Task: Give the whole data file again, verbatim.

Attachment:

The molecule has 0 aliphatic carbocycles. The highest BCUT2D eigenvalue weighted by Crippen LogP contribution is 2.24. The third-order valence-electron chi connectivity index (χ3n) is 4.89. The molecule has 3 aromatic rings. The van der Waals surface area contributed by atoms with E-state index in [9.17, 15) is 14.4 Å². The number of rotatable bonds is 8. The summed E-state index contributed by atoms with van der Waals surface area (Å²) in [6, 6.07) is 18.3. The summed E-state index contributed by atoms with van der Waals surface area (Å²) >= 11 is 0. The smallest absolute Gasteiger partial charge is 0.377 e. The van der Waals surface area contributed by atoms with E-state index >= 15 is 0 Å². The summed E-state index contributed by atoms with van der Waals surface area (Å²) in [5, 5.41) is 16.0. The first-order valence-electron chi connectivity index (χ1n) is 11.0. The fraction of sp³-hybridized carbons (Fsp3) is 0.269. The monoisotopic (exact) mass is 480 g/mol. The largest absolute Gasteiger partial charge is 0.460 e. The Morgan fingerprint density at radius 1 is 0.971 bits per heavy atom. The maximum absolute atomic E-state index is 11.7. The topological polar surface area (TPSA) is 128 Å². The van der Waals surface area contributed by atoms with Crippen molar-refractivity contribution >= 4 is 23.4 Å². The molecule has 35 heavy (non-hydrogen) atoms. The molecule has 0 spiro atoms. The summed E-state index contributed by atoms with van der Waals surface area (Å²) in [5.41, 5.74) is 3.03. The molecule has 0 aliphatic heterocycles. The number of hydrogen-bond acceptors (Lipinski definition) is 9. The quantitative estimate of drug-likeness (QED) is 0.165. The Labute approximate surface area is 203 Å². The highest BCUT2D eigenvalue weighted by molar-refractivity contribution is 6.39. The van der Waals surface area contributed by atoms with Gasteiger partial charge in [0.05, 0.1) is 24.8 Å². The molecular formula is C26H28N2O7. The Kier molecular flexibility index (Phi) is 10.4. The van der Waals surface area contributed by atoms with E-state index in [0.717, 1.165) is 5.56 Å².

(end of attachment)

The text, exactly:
The molecule has 0 aliphatic carbocycles. The highest BCUT2D eigenvalue weighted by Crippen LogP contribution is 2.24. The third-order valence-electron chi connectivity index (χ3n) is 4.89. The molecule has 3 aromatic rings. The van der Waals surface area contributed by atoms with E-state index in [9.17, 15) is 14.4 Å². The number of rotatable bonds is 8. The summed E-state index contributed by atoms with van der Waals surface area (Å²) in [6, 6.07) is 18.3. The summed E-state index contributed by atoms with van der Waals surface area (Å²) >= 11 is 0. The smallest absolute Gasteiger partial charge is 0.377 e. The van der Waals surface area contributed by atoms with E-state index >= 15 is 0 Å². The summed E-state index contributed by atoms with van der Waals surface area (Å²) in [5, 5.41) is 16.0. The first-order valence-electron chi connectivity index (χ1n) is 11.0. The fraction of sp³-hybridized carbons (Fsp3) is 0.269. The monoisotopic (exact) mass is 480 g/mol. The largest absolute Gasteiger partial charge is 0.460 e. The Morgan fingerprint density at radius 1 is 0.971 bits per heavy atom. The maximum absolute atomic E-state index is 11.7. The topological polar surface area (TPSA) is 128 Å². The van der Waals surface area contributed by atoms with Crippen molar-refractivity contribution >= 4 is 23.4 Å². The molecule has 35 heavy (non-hydrogen) atoms. The molecule has 0 spiro atoms. The summed E-state index contributed by atoms with van der Waals surface area (Å²) in [5.41, 5.74) is 3.03. The molecule has 0 aliphatic heterocycles. The number of hydrogen-bond acceptors (Lipinski definition) is 9. The quantitative estimate of drug-likeness (QED) is 0.165. The Labute approximate surface area is 203 Å². The highest BCUT2D eigenvalue weighted by molar-refractivity contribution is 6.39. The van der Waals surface area contributed by atoms with Gasteiger partial charge in [0.05, 0.1) is 24.8 Å². The molecular formula is C26H28N2O7. The Kier molecular flexibility index (Phi) is 10.4. The van der Waals surface area contributed by atoms with E-state index in [0.717, 1.165) is 5.56 Å².